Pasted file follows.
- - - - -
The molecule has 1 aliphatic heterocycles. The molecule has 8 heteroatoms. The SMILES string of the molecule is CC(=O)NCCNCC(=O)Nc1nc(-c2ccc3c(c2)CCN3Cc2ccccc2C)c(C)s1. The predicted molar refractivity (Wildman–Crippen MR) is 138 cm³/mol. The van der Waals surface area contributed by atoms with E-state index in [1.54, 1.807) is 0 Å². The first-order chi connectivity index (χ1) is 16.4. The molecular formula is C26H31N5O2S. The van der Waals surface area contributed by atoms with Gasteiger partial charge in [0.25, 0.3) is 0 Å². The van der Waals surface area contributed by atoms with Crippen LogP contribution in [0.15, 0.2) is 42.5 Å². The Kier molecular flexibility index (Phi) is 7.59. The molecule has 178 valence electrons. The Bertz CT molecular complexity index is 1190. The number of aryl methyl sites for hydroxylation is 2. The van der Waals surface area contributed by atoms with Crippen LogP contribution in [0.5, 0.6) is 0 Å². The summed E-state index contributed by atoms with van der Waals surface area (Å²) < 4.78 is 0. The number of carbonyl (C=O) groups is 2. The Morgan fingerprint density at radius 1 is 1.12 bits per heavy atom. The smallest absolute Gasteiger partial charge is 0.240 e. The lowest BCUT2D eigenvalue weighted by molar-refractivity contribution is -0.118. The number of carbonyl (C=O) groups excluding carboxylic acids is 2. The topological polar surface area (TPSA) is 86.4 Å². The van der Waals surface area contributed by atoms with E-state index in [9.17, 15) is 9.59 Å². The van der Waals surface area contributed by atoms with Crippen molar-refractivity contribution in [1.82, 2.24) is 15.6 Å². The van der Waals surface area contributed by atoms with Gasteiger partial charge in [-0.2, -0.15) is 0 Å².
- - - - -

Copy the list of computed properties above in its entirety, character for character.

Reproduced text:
The molecule has 1 aliphatic heterocycles. The molecule has 8 heteroatoms. The SMILES string of the molecule is CC(=O)NCCNCC(=O)Nc1nc(-c2ccc3c(c2)CCN3Cc2ccccc2C)c(C)s1. The predicted molar refractivity (Wildman–Crippen MR) is 138 cm³/mol. The van der Waals surface area contributed by atoms with E-state index in [1.54, 1.807) is 0 Å². The first-order chi connectivity index (χ1) is 16.4. The molecular formula is C26H31N5O2S. The van der Waals surface area contributed by atoms with Gasteiger partial charge in [0.25, 0.3) is 0 Å². The van der Waals surface area contributed by atoms with Crippen LogP contribution in [0.15, 0.2) is 42.5 Å². The Kier molecular flexibility index (Phi) is 7.59. The molecule has 178 valence electrons. The Bertz CT molecular complexity index is 1190. The number of aryl methyl sites for hydroxylation is 2. The van der Waals surface area contributed by atoms with Crippen LogP contribution in [0.5, 0.6) is 0 Å². The summed E-state index contributed by atoms with van der Waals surface area (Å²) < 4.78 is 0. The number of carbonyl (C=O) groups is 2. The Morgan fingerprint density at radius 1 is 1.12 bits per heavy atom. The smallest absolute Gasteiger partial charge is 0.240 e. The lowest BCUT2D eigenvalue weighted by molar-refractivity contribution is -0.118. The number of carbonyl (C=O) groups excluding carboxylic acids is 2. The topological polar surface area (TPSA) is 86.4 Å². The van der Waals surface area contributed by atoms with E-state index in [9.17, 15) is 9.59 Å². The van der Waals surface area contributed by atoms with Crippen molar-refractivity contribution in [1.82, 2.24) is 15.6 Å². The van der Waals surface area contributed by atoms with Gasteiger partial charge in [-0.2, -0.15) is 0 Å².